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New Clinical Study Shows Accuracy of Masimo Noninvasive Spot-Check Hemoglobin (SpHb(R)) in Trauma Patients


IRVINE, CA -- (Marketwired) -- 11/05/14 -- Masimo (NASDAQ: MASI) announced today that a new clinical study published in the Journal of the American College of Surgeons showed that noninvasive spot-check hemoglobin (SpHb) measurements had good correlation with invasive laboratory hemoglobin measurements in trauma patients with the potential to speed clinical decision-making to improve care, patient safety, and cost of care.1

Hemoglobin is one of the most frequently ordered laboratory tests in trauma settings.2 Although invasive measurements are considered the standard of care, limitations include collecting blood samples, transport of samples to the laboratory, analysis, and communication back to the physician who ordered the test -- all of which are time consuming steps and can delay patient assessment.3,4 Spot-check SpHb can supplement laboratory hemoglobin measurements by providing noninvasive and quick assessment of a patient's hemoglobin, along with oxygen saturation and pulse rate.

At the University of Arizona'sDepartment of Surgery, Division of Trauma, Critical Care and Emergency Surgery in Tucson, Ariz., Dr. Joseph and colleagues evaluated trauma patients who presented at a Level 1 Trauma Center. Noninvasive hemoglobin measurements using a Pronto-7 (version 2.1.9) were compared with invasive hemoglobin measurements from venous blood samples on a laboratory hematology analyzer (Siemens Medical Solutions Diagnostics, Zurich, Switzerland).

Noninvasive spot-check hemoglobin (SpHb) measurements were attempted on a total of 525 patients, with a success rate of 86% (n=450). SpHb was measured three times in each patient using the Masimo Pronto-7. The first measurement was obtained on presentation to the trauma unit while the second and third measurements were obtained at five-minute intervals, for a total of 1,350 spot-check SpHb measurements.

Of the 75 patients in which SpHb could not be measured, 36 had either nail polish, soot or tar on their fingers, 21 had difficulty with sensor fit as researchers had only one size sensor for this study, 10 had radiological interference due to external factors such as X-ray and ultrasound devices, and the remaining eight patients were either too anxious or agitated to record SpHb.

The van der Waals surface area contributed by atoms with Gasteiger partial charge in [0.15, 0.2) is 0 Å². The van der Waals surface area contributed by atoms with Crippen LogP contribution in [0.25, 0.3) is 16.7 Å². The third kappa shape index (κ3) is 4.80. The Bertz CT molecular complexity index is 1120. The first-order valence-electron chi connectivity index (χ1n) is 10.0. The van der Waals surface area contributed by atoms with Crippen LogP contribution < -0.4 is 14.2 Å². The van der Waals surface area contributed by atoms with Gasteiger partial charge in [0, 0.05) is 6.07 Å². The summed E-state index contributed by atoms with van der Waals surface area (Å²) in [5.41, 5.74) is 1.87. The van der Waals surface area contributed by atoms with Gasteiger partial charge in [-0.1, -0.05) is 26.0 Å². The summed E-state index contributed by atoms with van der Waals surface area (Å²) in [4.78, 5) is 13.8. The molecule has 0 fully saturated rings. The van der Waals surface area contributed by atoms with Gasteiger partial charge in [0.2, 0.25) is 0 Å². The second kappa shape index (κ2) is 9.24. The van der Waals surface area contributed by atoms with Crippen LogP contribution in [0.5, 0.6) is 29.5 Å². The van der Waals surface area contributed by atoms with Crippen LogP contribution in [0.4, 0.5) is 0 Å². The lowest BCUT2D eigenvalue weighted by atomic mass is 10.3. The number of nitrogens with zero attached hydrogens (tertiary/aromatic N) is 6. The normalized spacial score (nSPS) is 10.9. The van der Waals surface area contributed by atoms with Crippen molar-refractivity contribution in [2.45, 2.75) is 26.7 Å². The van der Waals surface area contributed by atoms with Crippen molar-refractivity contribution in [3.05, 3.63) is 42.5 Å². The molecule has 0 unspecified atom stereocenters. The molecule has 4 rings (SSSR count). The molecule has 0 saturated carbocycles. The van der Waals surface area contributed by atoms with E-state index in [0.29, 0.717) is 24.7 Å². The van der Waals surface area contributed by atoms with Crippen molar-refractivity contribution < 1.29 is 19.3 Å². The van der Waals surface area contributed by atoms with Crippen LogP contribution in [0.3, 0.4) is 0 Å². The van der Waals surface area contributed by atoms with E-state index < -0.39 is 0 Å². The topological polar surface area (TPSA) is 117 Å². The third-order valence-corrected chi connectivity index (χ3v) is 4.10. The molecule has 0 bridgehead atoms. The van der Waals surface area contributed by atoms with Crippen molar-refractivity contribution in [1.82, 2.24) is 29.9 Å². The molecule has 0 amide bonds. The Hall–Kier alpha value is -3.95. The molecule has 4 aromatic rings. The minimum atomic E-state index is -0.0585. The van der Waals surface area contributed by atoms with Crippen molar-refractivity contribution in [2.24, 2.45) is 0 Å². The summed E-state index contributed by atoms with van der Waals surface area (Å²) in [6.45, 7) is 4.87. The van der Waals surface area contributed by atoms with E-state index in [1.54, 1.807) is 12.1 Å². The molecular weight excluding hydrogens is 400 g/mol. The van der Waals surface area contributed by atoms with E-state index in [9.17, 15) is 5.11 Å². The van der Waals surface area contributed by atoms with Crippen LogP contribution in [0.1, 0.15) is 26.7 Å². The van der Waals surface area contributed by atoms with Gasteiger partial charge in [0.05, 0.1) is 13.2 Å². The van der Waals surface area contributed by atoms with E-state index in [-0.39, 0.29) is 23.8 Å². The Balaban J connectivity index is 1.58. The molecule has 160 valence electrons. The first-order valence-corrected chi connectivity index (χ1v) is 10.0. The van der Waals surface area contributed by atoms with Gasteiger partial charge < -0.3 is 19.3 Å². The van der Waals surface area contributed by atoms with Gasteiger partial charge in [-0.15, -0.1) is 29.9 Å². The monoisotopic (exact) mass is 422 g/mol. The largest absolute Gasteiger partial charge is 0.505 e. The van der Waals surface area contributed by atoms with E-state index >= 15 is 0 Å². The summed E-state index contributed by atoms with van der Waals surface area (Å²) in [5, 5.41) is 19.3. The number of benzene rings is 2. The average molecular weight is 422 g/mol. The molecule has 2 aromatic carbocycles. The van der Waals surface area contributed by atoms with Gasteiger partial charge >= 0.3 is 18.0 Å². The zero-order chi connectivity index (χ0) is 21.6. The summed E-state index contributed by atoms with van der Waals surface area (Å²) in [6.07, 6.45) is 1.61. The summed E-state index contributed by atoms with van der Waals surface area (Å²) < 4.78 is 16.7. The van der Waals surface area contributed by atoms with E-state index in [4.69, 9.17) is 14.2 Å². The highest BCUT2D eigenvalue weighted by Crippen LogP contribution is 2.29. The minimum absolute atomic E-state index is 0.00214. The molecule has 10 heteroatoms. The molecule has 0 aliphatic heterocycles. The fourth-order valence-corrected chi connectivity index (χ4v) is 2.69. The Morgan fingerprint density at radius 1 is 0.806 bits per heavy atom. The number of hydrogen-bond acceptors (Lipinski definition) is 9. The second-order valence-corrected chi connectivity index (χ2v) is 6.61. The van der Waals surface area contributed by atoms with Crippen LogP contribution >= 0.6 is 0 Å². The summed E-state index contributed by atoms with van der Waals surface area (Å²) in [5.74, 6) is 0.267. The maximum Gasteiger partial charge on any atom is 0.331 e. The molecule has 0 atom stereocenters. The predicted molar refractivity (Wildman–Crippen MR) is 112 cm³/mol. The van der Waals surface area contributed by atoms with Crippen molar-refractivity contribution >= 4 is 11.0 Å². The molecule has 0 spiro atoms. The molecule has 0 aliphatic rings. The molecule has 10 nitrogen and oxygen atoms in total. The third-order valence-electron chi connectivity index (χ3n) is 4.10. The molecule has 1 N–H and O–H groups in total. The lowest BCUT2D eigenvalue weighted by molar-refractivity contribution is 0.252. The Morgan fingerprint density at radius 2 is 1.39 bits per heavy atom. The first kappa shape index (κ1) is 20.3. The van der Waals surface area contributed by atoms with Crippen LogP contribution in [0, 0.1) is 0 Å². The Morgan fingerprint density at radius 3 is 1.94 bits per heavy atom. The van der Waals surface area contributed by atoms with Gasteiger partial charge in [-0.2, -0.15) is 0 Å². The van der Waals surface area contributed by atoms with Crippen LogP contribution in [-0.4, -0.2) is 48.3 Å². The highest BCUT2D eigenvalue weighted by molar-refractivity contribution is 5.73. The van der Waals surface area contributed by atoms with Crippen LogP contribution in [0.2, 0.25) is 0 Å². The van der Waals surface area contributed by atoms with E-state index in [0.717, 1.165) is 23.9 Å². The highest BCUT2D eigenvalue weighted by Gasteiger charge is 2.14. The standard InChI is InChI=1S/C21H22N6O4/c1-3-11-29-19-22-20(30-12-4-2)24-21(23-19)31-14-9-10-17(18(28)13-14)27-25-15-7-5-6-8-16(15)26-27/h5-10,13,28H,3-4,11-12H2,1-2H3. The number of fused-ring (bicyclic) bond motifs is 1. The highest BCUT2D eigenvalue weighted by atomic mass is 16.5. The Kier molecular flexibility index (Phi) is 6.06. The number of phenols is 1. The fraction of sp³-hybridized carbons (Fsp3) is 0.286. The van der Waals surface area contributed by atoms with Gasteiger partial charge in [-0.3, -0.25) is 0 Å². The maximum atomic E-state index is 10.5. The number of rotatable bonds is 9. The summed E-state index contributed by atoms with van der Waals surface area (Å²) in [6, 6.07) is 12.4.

The study population's invasive hemoglobin was 11.5 ± 4.36 g/dL (Range 6 g/dL-16 g/dL) and the average SpHb was 11.1 ± 3.60 g/dL (Range 6.4 g/dL-16.3 g/dL). The bias and standard deviation of SpHb compared to invasive hemoglobin was 0.3 ± 1.3 g/dL. Thirty-eight percent (n=173) of the patients had invasive hemoglobin ≤ 8 g/dL on presentation; 12% (n=54) of patients received a blood transfusion and 8% (n=36) underwent emergency surgical intervention for bleeding.

Researchers stated: "After dichotomization of our patients into two groups, patient with hemoglobin ≤ 8 g/dL and patients with hemoglobin > 8 g/dL, spot-check hemoglobin measurements were found to have a sensitivity of 95.4% and an accuracy of 76%." Researchers also noted that "Noninvasive spot-check (hemoglobin) measurement has a strong correlation with the invasive hemoglobin measurements (ICC=0.70; CI: 0.57-0.80) and excellent correlation between the three consecutive noninvasive spot-check (hemoglobin) measurements (ICC=0.90; CI: 0.87-0.94)."

The researchers also stated: "We conclude that this novel technology allows for immediate and accurate hemoglobin measurements in trauma patients," and "We believe this device has the potential to improve clinical care, patient safety, and the cost of care."

Pronto-7 is a monitoring device and is not intended to be used as a standalone diagnostic tool. SpHb measurements are intended to supplement invasive hemoglobin measurements and are not intended to replace them.

1 Joseph B, Pandit V, Aziz H, Kulvatunyou N, Zangbar B, Tang A, Keeffe TO', Jehangir Q, Snyder K, Rhee P. "Transforming Hemoglobin Measurement in Trauma Patients: Non- Invasive Spot Check Hemoglobin," Journal of the American College of Surgeons (2014), doi: 10.1016/j.jamcollsurg.2014.09.022.